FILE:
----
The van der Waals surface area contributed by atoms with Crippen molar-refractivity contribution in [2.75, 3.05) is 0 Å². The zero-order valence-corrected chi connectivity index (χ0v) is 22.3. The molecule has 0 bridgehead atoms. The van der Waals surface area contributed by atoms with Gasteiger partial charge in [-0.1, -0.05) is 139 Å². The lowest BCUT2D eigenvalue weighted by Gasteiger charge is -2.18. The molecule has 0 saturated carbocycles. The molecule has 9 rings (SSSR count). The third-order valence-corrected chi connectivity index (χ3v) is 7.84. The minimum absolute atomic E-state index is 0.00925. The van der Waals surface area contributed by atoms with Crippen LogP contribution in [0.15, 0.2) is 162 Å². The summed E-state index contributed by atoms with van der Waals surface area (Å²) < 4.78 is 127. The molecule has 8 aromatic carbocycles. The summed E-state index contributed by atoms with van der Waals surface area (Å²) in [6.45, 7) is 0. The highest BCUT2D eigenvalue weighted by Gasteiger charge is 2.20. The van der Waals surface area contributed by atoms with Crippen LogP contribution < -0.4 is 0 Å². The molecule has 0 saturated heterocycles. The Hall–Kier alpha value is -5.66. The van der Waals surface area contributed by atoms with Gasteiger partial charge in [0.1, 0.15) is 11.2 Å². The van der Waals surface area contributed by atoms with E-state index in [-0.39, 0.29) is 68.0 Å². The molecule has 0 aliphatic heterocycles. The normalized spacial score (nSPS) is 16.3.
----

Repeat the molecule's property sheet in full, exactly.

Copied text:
The van der Waals surface area contributed by atoms with Crippen molar-refractivity contribution in [2.75, 3.05) is 0 Å². The zero-order valence-corrected chi connectivity index (χ0v) is 22.3. The molecule has 0 bridgehead atoms. The van der Waals surface area contributed by atoms with Gasteiger partial charge in [-0.1, -0.05) is 139 Å². The lowest BCUT2D eigenvalue weighted by Gasteiger charge is -2.18. The molecule has 0 saturated carbocycles. The molecule has 9 rings (SSSR count). The third-order valence-corrected chi connectivity index (χ3v) is 7.84. The minimum absolute atomic E-state index is 0.00925. The van der Waals surface area contributed by atoms with Crippen LogP contribution in [0.15, 0.2) is 162 Å². The summed E-state index contributed by atoms with van der Waals surface area (Å²) < 4.78 is 127. The molecule has 8 aromatic carbocycles. The summed E-state index contributed by atoms with van der Waals surface area (Å²) in [6.45, 7) is 0. The highest BCUT2D eigenvalue weighted by Gasteiger charge is 2.20. The van der Waals surface area contributed by atoms with Crippen LogP contribution < -0.4 is 0 Å². The molecule has 0 saturated heterocycles. The Hall–Kier alpha value is -5.66. The van der Waals surface area contributed by atoms with Gasteiger partial charge in [0.1, 0.15) is 11.2 Å². The van der Waals surface area contributed by atoms with E-state index in [-0.39, 0.29) is 68.0 Å². The molecule has 0 aliphatic heterocycles. The normalized spacial score (nSPS) is 16.3.